The top Cambodian news story of the past year began early the morning of Feb 3, when millions of Cambodians dipped their fingers in black ink to mark ballots in local elections that they hoped would mark a continuation of their country’s tenuous climb out of the abyss.
The votes cast that day—and, especially, the votes not cast for the government’s junior coalition member, the royalist Funcinpec party—set off a round of politicking that gave shape and context to dozens of stories that played out this year.
The voting saw surprisingly strong gains by the Sam Rainsy Party, including control of six communes in Phnom Penh. The party now views Feb 3 as the day it transformed itself from a fringe element of Cambodia’s political spectrum to a legitimate force.
And the voting also revealed a flimsy Funcinpec hindered by poor planning and weak campaigns.
The dismal showing set the royalist party off on a year of turmoil and a public display of soul searching that went quiet only after party members were instructed to stop speaking to the press.
The political arc of 2002 takes an even larger significance when set against the near future: the 2003 national elections that are just months away.
The Cambodia Daily’s lead story the day after the commune council elections offered this telling detail: a voter, her finger freshly inked to prepare for voting, suddenly pulled her hand from a voting monitor’s grip and jokingly tried to mark the startled woman’s nose.
Giddy with the chance to cast votes in the first local balloting in more than a generation, voters turned out in huge numbers to make busy hives of the balloting stations.
The commune council elections gave people in each of Cambodia’s 1,621 communes—an administrative organization smaller than a district and usually comprised of just a handful of villages—the chance to choose a local leader for local issues.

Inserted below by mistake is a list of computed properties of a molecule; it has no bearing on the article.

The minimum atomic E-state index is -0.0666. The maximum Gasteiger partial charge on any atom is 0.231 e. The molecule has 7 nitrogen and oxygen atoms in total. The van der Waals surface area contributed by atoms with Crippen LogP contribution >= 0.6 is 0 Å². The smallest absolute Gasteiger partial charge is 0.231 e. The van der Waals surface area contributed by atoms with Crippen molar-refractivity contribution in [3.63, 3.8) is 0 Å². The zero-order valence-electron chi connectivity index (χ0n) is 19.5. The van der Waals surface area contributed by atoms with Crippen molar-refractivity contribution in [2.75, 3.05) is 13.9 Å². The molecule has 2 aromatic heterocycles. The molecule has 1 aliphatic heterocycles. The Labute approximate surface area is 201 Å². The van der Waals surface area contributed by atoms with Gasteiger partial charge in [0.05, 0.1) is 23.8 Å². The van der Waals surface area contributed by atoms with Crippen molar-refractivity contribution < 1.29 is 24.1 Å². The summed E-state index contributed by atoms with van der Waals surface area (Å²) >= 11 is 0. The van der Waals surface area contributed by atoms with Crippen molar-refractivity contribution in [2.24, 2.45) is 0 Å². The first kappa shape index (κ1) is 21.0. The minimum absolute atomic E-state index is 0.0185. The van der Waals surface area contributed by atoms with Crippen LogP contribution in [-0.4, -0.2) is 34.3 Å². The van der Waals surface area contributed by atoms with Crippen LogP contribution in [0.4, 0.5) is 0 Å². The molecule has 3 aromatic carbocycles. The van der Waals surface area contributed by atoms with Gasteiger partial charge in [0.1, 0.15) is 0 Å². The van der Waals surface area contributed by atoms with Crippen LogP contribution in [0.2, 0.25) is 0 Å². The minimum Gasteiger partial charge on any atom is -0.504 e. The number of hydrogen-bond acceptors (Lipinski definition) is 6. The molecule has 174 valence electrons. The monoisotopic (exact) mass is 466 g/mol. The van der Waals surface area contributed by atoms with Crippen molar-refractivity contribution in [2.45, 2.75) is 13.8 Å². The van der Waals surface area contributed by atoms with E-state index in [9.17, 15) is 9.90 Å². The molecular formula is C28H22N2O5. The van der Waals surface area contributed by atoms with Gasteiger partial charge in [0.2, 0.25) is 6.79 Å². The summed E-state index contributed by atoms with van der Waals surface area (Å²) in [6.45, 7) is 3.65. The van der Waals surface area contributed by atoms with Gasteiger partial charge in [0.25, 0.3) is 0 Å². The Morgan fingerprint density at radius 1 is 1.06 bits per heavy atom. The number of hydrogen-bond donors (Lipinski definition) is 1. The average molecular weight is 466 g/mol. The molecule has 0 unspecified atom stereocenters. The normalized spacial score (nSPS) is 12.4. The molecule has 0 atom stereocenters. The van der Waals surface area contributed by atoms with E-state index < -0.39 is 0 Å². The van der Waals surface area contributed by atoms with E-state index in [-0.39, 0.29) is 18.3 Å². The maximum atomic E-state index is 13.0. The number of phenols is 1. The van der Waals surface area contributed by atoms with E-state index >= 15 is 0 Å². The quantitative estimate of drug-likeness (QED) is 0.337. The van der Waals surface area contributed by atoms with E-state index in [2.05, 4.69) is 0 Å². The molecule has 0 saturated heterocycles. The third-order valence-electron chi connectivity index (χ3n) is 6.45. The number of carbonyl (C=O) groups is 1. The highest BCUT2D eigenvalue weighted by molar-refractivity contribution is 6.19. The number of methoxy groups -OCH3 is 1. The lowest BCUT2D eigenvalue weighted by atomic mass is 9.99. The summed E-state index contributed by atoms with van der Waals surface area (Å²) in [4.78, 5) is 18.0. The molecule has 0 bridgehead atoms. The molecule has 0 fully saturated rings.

In a nation where clean drinking water is rated a higher priority than a Khmer Rouge tribunal, according to an Asia Foundation survey, commune councils stand to become singularly important institutions.
The elections were labeled free and fair by the government, though cases of intimidation and worse were rampant and several observers condemned the ballots.
But it was the shifting political future of Cambodia that soon became apparent after the polls closed: The elections left a shaken Funcinpec arguing that it still had a voice in Cambodia, with party President Prince Norodom Ranariddh urging “We should not analyze this as a defeat of Funcinpec.”
In the months that followed, factions within the party sought to oust powerful co-Minister of Interior You Hockry, but failed to do anything other than expose the turmoil at the party’s core. A National Assembly vote in early August granted You Hockry control of his job.
While the royalist leadership appeared engaged in hopeless infighting, Funcinpec Senator Nhiek Bun Chhay, a popular commander in the royalist’s former resistance, took it on himself to ignite party passions with a journey to his old battle grounds in Battambang. Upon arrival he delivered blistering denunciations of the ruling CPP for failing to give Cambodians the millions of dollars of international aid sent to Phnom Penh every year, a figure he said was worth $1,000 per person.